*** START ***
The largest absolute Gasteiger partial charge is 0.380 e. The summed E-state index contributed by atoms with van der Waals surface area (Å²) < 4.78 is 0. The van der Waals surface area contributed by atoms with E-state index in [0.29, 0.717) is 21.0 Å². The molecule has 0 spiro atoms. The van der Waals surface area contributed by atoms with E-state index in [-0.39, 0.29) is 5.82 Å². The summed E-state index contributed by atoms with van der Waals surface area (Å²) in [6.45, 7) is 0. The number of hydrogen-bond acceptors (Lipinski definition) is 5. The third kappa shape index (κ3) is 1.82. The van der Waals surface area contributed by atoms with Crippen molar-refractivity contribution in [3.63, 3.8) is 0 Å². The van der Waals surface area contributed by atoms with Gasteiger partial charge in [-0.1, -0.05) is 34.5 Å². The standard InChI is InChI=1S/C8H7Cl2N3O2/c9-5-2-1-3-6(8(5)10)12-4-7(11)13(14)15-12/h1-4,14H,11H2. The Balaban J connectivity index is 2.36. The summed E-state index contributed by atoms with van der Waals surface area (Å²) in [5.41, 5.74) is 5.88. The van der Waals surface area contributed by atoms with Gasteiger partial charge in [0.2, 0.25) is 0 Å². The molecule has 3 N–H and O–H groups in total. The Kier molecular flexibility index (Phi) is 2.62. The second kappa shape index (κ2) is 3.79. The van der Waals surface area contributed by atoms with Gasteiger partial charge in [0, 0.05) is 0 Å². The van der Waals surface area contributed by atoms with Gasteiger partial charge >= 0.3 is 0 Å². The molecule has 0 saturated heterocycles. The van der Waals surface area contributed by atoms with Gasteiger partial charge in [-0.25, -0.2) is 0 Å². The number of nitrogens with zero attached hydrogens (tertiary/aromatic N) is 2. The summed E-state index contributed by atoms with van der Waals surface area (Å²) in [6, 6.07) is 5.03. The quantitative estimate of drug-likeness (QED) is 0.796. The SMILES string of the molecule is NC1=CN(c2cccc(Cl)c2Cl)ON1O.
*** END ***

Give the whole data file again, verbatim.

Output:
The largest absolute Gasteiger partial charge is 0.380 e. The summed E-state index contributed by atoms with van der Waals surface area (Å²) < 4.78 is 0. The van der Waals surface area contributed by atoms with E-state index in [0.29, 0.717) is 21.0 Å². The molecule has 0 spiro atoms. The van der Waals surface area contributed by atoms with E-state index in [-0.39, 0.29) is 5.82 Å². The summed E-state index contributed by atoms with van der Waals surface area (Å²) in [6.45, 7) is 0. The number of hydrogen-bond acceptors (Lipinski definition) is 5. The third kappa shape index (κ3) is 1.82. The van der Waals surface area contributed by atoms with Crippen molar-refractivity contribution in [3.63, 3.8) is 0 Å². The van der Waals surface area contributed by atoms with Gasteiger partial charge in [-0.1, -0.05) is 34.5 Å². The standard InChI is InChI=1S/C8H7Cl2N3O2/c9-5-2-1-3-6(8(5)10)12-4-7(11)13(14)15-12/h1-4,14H,11H2. The Balaban J connectivity index is 2.36. The summed E-state index contributed by atoms with van der Waals surface area (Å²) in [5.41, 5.74) is 5.88. The van der Waals surface area contributed by atoms with Gasteiger partial charge in [0.2, 0.25) is 0 Å². The molecule has 3 N–H and O–H groups in total. The Kier molecular flexibility index (Phi) is 2.62. The second kappa shape index (κ2) is 3.79. The van der Waals surface area contributed by atoms with Gasteiger partial charge in [0, 0.05) is 0 Å². The van der Waals surface area contributed by atoms with Gasteiger partial charge >= 0.3 is 0 Å². The molecule has 0 saturated heterocycles. The van der Waals surface area contributed by atoms with Gasteiger partial charge in [-0.25, -0.2) is 0 Å². The number of nitrogens with zero attached hydrogens (tertiary/aromatic N) is 2. The summed E-state index contributed by atoms with van der Waals surface area (Å²) in [6, 6.07) is 5.03. The quantitative estimate of drug-likeness (QED) is 0.796. The SMILES string of the molecule is NC1=CN(c2cccc(Cl)c2Cl)ON1O.